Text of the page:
Description: European corn borer caterpillars are light pink or gray, with brown head capsules and dark dots down each side of their bodies. The yellow pupae are rarely seen, since metamorphosis occurs within the confines of the larval tunnel. The night-flying moths are somewhat nondescript, with grayish brown wings marked by darker lines and yellow areas. Freshly deposited eggs are cream-colored, but age to a deeper beige or tan.
Life cycle: Late instar caterpillars overwinter in corn stalks or other garden litter, then pupate in early spring. Adult moths emerge in late May or June. Females deposit eggs in clusters of 15-20. The larvae develop, feeding on the host plant, and pupate about a month later. In all but the most northern areas, at least two generations occur during the growing season.
Crops damaged: Primarily corn, snap beans, lima beans, peppers, and potatoes. Less frequently, okra, cabbage, beets, celery, eggplant, tomatoes, and other thick-stemmed herbaceous plants.
Signs and symptoms: In corn, European corn borers feed first on the leaves, then move to the tassels and pollen. Older larvae bore into the stalks and ears. In potato plants, borers tend to penetrate the stem, sometimes causing the plant to topple over. For most other crops, the damage is usually restricted to the fruit.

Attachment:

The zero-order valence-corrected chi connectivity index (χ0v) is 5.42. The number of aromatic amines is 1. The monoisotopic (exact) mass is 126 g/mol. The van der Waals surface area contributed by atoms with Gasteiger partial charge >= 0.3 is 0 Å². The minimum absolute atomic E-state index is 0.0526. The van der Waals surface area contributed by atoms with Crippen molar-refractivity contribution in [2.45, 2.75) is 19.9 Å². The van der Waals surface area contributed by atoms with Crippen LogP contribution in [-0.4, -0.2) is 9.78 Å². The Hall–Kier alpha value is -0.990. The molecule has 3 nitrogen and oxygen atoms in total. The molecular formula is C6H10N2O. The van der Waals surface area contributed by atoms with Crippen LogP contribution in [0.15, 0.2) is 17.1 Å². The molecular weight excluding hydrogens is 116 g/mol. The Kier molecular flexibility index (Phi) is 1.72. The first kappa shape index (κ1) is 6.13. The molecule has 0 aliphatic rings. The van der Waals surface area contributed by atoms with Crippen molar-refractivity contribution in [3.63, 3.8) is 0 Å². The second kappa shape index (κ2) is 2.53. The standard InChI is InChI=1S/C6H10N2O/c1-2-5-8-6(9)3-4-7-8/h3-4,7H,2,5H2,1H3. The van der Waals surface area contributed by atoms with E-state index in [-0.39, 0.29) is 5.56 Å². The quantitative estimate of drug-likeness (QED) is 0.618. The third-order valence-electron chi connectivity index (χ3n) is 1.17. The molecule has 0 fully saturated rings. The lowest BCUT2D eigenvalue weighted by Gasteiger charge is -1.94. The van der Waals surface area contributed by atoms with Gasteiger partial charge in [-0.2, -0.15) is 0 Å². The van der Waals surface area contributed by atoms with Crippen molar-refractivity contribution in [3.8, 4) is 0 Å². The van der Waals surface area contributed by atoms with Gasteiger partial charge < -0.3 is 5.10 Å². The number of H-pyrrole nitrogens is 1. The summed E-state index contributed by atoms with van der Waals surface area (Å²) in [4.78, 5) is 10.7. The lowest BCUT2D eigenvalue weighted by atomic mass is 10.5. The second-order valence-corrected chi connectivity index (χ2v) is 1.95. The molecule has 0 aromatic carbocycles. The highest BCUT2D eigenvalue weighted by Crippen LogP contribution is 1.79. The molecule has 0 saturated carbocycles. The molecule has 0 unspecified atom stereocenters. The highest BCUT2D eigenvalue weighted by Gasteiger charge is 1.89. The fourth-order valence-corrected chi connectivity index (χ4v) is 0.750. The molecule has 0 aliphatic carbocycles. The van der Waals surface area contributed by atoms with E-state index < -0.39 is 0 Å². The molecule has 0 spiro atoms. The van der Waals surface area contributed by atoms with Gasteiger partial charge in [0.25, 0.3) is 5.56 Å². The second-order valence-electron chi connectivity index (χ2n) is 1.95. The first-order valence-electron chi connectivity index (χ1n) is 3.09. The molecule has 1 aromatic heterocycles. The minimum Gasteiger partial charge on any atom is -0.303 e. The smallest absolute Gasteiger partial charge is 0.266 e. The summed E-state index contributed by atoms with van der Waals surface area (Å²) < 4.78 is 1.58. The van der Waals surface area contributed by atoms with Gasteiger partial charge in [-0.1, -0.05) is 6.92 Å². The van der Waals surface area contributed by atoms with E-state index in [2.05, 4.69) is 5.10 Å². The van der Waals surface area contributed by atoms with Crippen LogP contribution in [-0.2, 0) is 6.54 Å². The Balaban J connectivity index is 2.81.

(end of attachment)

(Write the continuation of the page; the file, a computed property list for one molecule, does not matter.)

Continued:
- At season's end, clear the garden of all weed debris and plant stalks large enough to shelter overwintering borers.
- Destroy all corn stalks after harvest. Don't put corn stalks or ears in compost piles, as this may allow borers to overwinter.
- Attract beneficial insects, especially lacewings, lady beetles, and predatory or parasitic wasps.
- Plant hot pepper varieties, which are more resistant to European corn borer than bell peppers.
- In northern areas where only one generation of corn borer occurs, planting corn later in the season may limit infestations.
- When European corn borer populations are high in corn and peppers crops, a pesticide spray may be warranted. Consult your local extension office for advice.